Through its Participation Support program, the Wikimedia Foundation has graciously funded three opportunities for me to present about Wikipedia at various seminars, including the New Mexico Association of Museums in November 2012, the Seminar on the Acquisition of Latin American Library Materials (SALALM) in May 2013 and the Congreso de la Asociación Centroaméricano de Lingüística in August 2013. In all three cases, the hope was to take advantage of my bicultural experiences working as a professor in Latin America.
The first event was a statewide event for museums in New Mexico. I used various examples of GLAM activities in Mexico and the United States to appeal to this region’s sense of bi-culturalism, which I am well aware of, having lived in Arizona 11 years. The second event with SALALM had an audience of mostly library professionals from universities, many from the United States, and a few academic professionals from Latin America. The third event took me to the Central American country of Honduras. I was initially invited to speak at a linguists’ conference at the National Autonomous University of Honduras in Tegucigalpa, but ended up also speaking at a conference for regional historians.
For all three events, my goal was to clarify misconceptions about Wikipedia. Although much of the world knows and uses Wikipedia, very few have any real sense of just how “the sausage is made.” With academic audiences, preconceptions are generally negative for two reasons. The first reason being Wikipedia’s association and use by uncritical students, and perhaps more importantly, the fact that Wikipedia challenges the traditional power structure of how knowledge is disseminated. On more than one level, many in these professional fields see Wikipedia as a “threat.”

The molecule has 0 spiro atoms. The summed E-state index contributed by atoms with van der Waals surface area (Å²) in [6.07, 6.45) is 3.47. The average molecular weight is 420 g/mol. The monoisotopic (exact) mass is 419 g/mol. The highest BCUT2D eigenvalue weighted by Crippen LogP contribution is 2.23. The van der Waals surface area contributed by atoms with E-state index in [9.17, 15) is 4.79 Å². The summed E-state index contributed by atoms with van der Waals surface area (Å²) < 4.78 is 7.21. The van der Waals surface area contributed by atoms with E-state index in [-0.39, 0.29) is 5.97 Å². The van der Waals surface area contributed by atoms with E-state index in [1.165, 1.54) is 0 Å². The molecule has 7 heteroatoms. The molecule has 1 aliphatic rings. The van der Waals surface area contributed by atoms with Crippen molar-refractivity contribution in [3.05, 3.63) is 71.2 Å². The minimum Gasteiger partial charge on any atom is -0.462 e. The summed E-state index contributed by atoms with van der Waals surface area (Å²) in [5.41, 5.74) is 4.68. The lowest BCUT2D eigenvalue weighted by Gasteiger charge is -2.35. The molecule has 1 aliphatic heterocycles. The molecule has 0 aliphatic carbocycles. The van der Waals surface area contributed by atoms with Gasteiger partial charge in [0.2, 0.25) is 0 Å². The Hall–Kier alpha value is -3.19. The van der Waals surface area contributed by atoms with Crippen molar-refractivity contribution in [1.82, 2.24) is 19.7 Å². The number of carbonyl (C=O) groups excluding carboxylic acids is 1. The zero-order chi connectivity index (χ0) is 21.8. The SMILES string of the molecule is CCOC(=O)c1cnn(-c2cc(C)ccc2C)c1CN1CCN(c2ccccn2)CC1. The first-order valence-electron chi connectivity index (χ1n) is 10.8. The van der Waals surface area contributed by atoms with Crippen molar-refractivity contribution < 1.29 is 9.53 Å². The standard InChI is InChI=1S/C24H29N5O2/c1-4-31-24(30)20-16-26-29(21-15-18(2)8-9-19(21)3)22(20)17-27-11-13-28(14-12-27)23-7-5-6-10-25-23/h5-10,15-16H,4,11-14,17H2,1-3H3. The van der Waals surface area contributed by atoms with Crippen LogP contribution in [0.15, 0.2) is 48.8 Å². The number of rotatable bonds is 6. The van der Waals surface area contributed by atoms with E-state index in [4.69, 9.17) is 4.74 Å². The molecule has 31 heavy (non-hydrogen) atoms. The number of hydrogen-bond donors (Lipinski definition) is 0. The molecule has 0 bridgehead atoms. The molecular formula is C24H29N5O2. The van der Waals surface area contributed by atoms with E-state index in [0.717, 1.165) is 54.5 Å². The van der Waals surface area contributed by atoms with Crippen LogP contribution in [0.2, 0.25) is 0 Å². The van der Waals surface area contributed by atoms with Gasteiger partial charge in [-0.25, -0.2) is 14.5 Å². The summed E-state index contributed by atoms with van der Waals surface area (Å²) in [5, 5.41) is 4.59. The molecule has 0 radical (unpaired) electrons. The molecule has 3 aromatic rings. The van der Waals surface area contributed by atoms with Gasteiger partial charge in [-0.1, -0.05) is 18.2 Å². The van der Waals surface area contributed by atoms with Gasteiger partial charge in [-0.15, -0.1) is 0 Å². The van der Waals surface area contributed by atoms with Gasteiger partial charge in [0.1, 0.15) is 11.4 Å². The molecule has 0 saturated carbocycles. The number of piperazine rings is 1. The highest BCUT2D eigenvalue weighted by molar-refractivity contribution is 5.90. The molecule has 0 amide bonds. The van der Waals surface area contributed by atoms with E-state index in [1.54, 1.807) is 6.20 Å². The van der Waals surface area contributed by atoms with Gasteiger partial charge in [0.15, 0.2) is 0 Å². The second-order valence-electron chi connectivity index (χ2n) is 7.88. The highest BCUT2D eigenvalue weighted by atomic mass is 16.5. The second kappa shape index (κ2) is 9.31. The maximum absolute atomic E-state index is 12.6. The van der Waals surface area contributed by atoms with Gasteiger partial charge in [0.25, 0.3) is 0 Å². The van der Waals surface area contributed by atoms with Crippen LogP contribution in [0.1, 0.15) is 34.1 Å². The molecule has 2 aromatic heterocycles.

The immediate goal of these seminars is to counter misconceptions and present Wikipedia as a powerful ally, especially in the dissemination of information. I remind audiences that Wikipedia, as an encyclopedia, is not necessarily for the production of new knowledge, but rather a means to provide access to basic information, a gateway for the public to become aware of the knowledge of these institutions. The idea is to convince these audiences that Wikipedia is a partner in the realization of their mission.
In all three seminars, the reaction was largely the same. The audience had no idea just how “big” Wikipedia is. “Big” in the sense of its worldwide network of editors, the dominating presence of organizations and institutions which now make up the “wiki-world.” In my opinion, this is the most valuable “selling point” for Wikipedia as many in the humanities and soft sciences are very much interested in the human element.
While there has been no measurable rush to begin Wikipedia projects as a result of these presentations (although Wendy Griffin in Honduras has already started experimenting with workshops), success is measured by the number of individuals who convert from being against Wikipedia to being open minded about it. In the long run, as Wikipedia continues to develop and work on more topics that need expert attention, this is extremely valuable.
The Participation Grants program exists to allow Wikipedians to spread the word and help recruit new partners and is available to any Wikimedian! Click on the link above to learn more.
Wiki-Borregos, ITESM Campus Ciudad de México
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